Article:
The expanding managerial movement to adopt analytics is being spurred by the needs for improved organizational performance and a sharpened competitive edge. Now that the benefits of applying analytics for insights and better decisions are being accepted, the next question is: How should an organization get the maximum yield and benefits from business analytics?

Carlson’s Law: Bottom-Up versus Top-Down Ideas

A trend with applying analytics is a demonstration of “Carlson’s Law,” posited by Curtis Carlson, the CEO of SRI International in Silicon Valley. It states that: “In a world where so many people now have access to education and cheap tools of innovation, innovation that happens from the bottom up tends to be chaotic but smart. Innovation that happens from the top down tends to be orderly but dumb.” As a result, says Carlson, the sweet spot for innovation today is “moving down,” closer to the people, not up, because all the people together are smarter than anyone alone, and all the people now have the tools to invent and collaborate.

A generally accepted way to drive the adoption of analytics is with executive team sponsorship and formally establishing a competency center for analytics. Unfortunately, the conditions are not always right for these. Executives are often distracted with fire-fighting or office politics. And creating a competency center requires foresight and willpower from executives, which can be a limiting factor.

I am a believer in Carlson’s Law because I have observed it in the adoption of enterprise performance management methodologies. These methodologies include strategy maps, balanced scorecards, customer profitability analysis, risk management, and driver-based rolling financial budgets and forecasts. Passionate middle-management champions drive change involving analytics more often compared to executives. Why? Middle managers ask themselves, “How long do we want to perpetuate gaining understanding and making decisions the way we do now – with little or no analytical insight or hypothesis testing?”

Pursuing Unachievable Accomplishments

Leadership does not only exist at the top of the organizational chart. Leadership can be present in individuals below the C-suite positions. This is possible because a key dimension of leadership is the art of getting a group of people to accomplish something that each individual could not do alone. Leadership does not require formal authority and command-and-control behavior.

There are hundreds or maybe even thousands of books and articles about leadership, yet some highly respected people believe there is a shortage of leadership. For example, in “Where Have All the Leaders Gone?” former Chrysler CEO Lee Iacocca describes with anger the sad state of leadership in the U.S. today.

My simple model of leadership has three components:

  1. Care: Followers believe that leaders care about them and their organization.
  2. Trust and hope: Followers believe that supporting a leader will improve things.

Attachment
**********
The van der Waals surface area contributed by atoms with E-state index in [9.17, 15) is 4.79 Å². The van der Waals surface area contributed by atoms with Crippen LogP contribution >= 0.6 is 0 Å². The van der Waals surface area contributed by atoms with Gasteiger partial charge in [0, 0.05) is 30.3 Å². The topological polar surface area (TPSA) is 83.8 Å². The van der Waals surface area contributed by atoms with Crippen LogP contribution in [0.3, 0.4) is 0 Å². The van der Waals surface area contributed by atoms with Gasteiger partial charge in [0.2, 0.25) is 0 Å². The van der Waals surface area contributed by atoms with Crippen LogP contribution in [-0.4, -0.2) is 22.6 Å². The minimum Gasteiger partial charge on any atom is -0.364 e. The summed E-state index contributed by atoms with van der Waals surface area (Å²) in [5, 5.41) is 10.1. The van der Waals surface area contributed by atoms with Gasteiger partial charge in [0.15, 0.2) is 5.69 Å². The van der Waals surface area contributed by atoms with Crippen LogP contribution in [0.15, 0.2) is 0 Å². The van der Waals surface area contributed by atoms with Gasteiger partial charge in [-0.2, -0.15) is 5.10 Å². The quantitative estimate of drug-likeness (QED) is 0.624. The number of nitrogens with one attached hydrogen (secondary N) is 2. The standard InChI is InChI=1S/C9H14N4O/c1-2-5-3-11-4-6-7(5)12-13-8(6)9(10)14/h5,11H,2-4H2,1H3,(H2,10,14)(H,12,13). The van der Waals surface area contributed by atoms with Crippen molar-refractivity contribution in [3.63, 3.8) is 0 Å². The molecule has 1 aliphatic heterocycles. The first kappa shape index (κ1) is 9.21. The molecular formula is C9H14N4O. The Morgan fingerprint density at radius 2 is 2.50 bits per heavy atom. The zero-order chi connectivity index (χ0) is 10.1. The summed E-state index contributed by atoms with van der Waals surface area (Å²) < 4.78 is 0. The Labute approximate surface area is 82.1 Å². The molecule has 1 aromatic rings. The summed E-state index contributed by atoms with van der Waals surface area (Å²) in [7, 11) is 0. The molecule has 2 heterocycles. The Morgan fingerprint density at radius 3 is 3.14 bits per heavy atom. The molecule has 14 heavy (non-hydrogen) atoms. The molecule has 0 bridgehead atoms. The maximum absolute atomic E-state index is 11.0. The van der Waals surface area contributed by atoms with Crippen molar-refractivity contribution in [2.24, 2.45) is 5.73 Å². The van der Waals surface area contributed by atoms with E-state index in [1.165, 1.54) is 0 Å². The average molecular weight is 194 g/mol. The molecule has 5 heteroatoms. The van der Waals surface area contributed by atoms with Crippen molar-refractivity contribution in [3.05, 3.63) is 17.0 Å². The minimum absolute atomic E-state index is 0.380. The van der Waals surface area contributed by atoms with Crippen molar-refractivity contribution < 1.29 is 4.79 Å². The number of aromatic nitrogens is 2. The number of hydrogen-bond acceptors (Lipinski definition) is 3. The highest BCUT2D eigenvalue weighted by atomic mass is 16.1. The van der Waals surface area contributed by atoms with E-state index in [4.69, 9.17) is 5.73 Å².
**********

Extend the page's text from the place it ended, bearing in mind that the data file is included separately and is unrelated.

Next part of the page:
3. Mission: Followers want leaders to answer the question “Where do we want to go?” so that they can help answer “How will we get there?”

Executive leaders must communicate the third component; however, middle-manager champions can exhibit the first two.

Analysts Can be Leaders

Experienced analysts realize that applying analytics is not like searching for a diamond in a coal mine or flogging data until it confesses the truth. Instead, they first speculate that two or more things are related, or that some underlying behavior is driving a pattern to be seen in various data. They apply business analytics more to confirm a hypothesis than to randomly explore. This requires easy and flexible access to data, the ability to manipulate the data, and software to support the process. This is a form of leadership.

Leaders require moral, not physical, courage. An example of physical courage is rescuing someone from a fire. That is noble, but is not leadership. Moral courage is almost the opposite of a rescue. It is doing something not immediately highly valued and potentially perceived as sticking your nose in other’s business. Ultimately it is seen as a helpful contribution to organizational performance improvement.

There are hundreds of examples of applying analytics. One is to identify the most attractive types of customers to retain, grow, win back or acquire. Others involve risk management, warranty claim analysis, credit scoring, demand forecasting, clinical drug trials, insurance claims analysis, distribution route optimization, fraud detection, and retail markdown and assortment planning. The list is endless.

The investigation and discovery of what will align an organization’s actions with the executive team’s strategy for execution will not come from a CEO with a bullhorn or a whip. Better insights and their resulting decisions will come from analytical competency. Analysts can demonstrate leadership with the passion and desire to solve problems and discern answers – the power to know.

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